Fox News is nothing if not impressive. No matter how harsh the criticism it endures, the network somehow always manages to prove itself even worse than we had previously imagined.
Veteran print editors and reporters at places like the 'Times' and 'The New Yorker' manage to feed and clothe their families without costing their companies a million bucks a month, and they produce a great deal more valuable reporting and analysis than the network news stars do.
Philosophers and theologians have argued for centuries over the morality of targeted assassinations - a technique that the Israelis use with some frequency - without ever reaching anything approaching consensus.
To become informed and hold government accountable, the general public needs to obtain news that is comprehensive yet interesting and understandable, that conveys facts and outcomes, not cosmetic images and airy promises. But that is not what the public demands.
Much of what Tea Party candidates claimed about the world and the global economy during the 2010 elections would have earned their adherents a well-deserved F in any freshman economics (or earth science) class.
The war on terrorism was a bait and switch operation.
Ironically, tendency to ignore inconvenient facts and unwelcome evidence is actually President Reagan's true legacy, as I noted in 'The Nation' back in 2000, before the current right-wing mania for President Reagan gained its full force.
We live in a media world simultaneously obsessed with technology and personality.
While history never repeats itself, political patterns do.
As a parent and a citizen, I'll take a Bill Gates (or Warren Buffett) over Steve Jobs every time. If we must have billionaires, better they should ignore Jobs's example and instead embrace the morality and wisdom of the great industrialist-philanthropist Andrew Carnegie.
The Economist is undoubtedly the smartest weekly newsmagazine in the English language. I always look forward to its quirky year-end double issue.
Half the U.S. population owns barely 2 percent of its wealth, putting the United States near Rwanda and Uganda and below such nations as pre-Arab Spring Tunisia and Egypt when measured by degrees of income inequality.
I am deeply devoted to the 27,000 songs I can take anywhere on my iPod Classic as well as the exquisitely engineered MacBook Air on which I typed this column.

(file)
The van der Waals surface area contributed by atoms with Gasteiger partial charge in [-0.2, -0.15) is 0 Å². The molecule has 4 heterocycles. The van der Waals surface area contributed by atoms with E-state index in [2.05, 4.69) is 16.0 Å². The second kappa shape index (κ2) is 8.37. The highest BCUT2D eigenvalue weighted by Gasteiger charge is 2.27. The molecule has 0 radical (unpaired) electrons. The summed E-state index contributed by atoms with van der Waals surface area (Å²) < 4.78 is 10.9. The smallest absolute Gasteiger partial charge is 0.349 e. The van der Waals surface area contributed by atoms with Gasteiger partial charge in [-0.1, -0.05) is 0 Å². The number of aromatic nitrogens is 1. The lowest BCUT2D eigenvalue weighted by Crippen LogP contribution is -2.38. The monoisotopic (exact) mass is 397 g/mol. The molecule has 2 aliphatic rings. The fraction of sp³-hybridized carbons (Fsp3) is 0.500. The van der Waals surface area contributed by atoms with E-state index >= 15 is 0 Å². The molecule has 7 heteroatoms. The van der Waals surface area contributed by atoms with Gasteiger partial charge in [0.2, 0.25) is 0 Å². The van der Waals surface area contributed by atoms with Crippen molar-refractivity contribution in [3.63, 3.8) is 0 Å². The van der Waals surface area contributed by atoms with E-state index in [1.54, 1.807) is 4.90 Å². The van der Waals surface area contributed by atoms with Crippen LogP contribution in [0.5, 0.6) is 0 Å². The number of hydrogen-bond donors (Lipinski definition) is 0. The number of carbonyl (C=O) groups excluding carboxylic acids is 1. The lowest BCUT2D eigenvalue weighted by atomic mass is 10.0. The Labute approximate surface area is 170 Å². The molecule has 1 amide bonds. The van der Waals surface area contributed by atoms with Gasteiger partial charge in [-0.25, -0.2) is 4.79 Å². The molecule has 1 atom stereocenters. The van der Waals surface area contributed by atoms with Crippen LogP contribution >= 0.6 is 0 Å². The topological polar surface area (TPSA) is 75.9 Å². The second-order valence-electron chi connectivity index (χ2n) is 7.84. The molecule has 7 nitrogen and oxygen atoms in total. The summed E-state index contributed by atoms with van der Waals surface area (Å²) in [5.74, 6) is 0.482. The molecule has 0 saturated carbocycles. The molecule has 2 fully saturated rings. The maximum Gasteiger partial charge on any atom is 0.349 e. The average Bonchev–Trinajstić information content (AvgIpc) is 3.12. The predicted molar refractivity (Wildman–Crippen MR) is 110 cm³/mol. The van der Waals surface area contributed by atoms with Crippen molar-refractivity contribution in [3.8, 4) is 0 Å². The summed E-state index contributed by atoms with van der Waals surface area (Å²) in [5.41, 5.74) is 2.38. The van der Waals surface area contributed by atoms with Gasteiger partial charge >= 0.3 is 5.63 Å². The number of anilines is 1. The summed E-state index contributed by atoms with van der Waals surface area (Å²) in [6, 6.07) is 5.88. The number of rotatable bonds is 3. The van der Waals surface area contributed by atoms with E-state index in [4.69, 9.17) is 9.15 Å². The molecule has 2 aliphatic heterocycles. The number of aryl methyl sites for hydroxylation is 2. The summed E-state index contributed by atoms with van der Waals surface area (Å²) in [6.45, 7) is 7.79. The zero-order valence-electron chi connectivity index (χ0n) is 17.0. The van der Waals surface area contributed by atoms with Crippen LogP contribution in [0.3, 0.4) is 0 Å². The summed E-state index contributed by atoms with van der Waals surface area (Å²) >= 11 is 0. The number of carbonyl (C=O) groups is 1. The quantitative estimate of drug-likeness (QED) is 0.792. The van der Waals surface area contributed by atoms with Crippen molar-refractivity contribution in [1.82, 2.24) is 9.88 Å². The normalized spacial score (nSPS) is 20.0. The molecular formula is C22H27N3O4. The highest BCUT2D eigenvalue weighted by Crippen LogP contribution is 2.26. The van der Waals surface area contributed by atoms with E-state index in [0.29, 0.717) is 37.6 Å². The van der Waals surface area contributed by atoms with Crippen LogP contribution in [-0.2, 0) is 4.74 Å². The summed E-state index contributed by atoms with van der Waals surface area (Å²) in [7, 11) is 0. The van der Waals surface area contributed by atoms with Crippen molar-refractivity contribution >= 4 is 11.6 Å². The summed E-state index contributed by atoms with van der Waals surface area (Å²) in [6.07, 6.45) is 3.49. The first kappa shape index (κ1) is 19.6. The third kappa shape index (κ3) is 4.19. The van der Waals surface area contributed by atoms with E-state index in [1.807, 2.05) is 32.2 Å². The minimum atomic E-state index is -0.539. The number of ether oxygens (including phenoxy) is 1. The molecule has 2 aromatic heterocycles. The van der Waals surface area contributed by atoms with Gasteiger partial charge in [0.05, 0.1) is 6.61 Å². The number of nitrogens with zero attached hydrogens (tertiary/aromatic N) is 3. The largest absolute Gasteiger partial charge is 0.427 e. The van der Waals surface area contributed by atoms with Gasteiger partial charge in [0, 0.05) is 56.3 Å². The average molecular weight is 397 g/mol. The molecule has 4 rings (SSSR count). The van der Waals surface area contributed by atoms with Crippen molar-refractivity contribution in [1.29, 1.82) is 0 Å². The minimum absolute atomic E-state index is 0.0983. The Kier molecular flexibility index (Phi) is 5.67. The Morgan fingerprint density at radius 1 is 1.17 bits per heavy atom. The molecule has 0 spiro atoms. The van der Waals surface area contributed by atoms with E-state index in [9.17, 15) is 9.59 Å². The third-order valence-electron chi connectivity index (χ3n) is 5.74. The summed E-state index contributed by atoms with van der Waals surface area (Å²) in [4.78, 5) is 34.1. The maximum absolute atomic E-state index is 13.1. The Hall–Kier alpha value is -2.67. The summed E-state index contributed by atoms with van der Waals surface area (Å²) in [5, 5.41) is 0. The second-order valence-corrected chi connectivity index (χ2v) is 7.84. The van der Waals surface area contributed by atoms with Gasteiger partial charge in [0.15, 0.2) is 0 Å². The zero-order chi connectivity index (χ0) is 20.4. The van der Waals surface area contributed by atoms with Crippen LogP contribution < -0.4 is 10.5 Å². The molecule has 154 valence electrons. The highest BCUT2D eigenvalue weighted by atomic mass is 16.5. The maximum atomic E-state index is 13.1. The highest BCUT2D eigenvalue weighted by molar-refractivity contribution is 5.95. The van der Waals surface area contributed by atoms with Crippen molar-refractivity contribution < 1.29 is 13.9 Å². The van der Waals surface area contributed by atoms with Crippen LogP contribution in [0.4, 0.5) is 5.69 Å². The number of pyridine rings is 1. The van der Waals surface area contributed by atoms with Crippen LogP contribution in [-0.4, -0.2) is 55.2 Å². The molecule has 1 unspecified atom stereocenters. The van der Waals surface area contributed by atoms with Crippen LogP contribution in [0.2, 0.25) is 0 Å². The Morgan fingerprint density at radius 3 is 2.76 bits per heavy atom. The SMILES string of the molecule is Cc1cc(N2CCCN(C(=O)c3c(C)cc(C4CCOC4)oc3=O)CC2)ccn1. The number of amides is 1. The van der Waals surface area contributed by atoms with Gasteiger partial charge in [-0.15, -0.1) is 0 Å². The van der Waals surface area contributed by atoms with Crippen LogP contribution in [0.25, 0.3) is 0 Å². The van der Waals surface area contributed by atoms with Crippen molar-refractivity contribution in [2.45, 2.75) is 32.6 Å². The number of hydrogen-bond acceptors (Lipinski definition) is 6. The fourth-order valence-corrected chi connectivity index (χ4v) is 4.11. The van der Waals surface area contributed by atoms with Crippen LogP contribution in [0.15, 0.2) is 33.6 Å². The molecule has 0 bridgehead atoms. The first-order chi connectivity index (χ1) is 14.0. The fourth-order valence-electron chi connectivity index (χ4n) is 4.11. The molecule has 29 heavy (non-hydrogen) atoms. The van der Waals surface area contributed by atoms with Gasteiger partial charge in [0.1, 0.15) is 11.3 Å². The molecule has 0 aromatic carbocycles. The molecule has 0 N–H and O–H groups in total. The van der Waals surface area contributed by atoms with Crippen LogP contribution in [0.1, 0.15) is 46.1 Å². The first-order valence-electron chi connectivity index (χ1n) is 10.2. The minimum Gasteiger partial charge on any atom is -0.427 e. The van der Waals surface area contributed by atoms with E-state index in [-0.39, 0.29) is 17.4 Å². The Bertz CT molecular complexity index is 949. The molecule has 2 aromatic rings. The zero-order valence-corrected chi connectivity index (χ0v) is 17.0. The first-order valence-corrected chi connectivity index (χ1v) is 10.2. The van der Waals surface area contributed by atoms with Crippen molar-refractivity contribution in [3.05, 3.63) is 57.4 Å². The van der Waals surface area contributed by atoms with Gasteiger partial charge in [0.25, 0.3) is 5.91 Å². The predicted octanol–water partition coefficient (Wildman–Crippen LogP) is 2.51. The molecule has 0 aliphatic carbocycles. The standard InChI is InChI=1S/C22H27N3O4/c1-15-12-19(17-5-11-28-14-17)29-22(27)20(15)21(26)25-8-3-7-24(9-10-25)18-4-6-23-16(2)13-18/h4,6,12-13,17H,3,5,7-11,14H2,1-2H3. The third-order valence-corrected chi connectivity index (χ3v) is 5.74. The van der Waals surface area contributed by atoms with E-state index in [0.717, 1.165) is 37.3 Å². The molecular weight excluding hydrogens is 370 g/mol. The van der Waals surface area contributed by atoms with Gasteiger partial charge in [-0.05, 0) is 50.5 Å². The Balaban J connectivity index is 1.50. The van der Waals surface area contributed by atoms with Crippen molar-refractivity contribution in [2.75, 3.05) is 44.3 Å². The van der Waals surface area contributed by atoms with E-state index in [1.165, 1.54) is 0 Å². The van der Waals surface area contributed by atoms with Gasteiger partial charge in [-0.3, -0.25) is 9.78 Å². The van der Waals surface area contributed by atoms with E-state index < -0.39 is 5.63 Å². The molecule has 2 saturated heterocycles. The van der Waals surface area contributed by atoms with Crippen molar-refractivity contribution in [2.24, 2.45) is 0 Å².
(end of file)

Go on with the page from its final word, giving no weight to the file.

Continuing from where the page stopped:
Obama, like Carter, is reacting to warning signs by seeking to split the difference between dispirited Democrats and increasingly radicalized Republicans.
Americans have always evinced some distrust of government, but the current situation has exacerbated this to a degree that may be unprecedented.
More and more, Democrats are starting to worry they that they have a more um, colorful version of Jimmy Carter on their hands. Obama acts cool as a proverbial cucumber but that awful '70s show seems frightfully close to a rerun.
Warren Buffett pays taxes on a smaller percentage of his billions in income than his cleaning lady.
Stylistically speaking, Barack Obama could hardly be further from Jimmy Carter if he really had been born in Kenya.
The ability of the 1 percent to buy politicians and regulators is nothing new in American politics - just as inequality has been a permanent part of our economic system. This is true of virtually all political and economic systems.
America's great newspapers have staffs that range from 50 percent to 70 percent of what they were just a few years ago.
American journalists tend to treat inequality as a fact of life. But it needn't be.
If bloggers are to improve our public discourse - helping busy and usually uninformed people make sense of the world - it is necessary to use some sort of standard with which to judge their reliability. Perhaps the answer (strictly advisory) is a body of their peers. Perhaps not.
As with almost every significant aspect of the Bush presidency, its handling of 9/11 was a catastrophe from start to finish.
Bringing democratic control to the conduct of foreign policy requires a struggle merely to force the issue onto the public agenda.
Certainly there are worse sins than doing everything possible to make your presidency matter.
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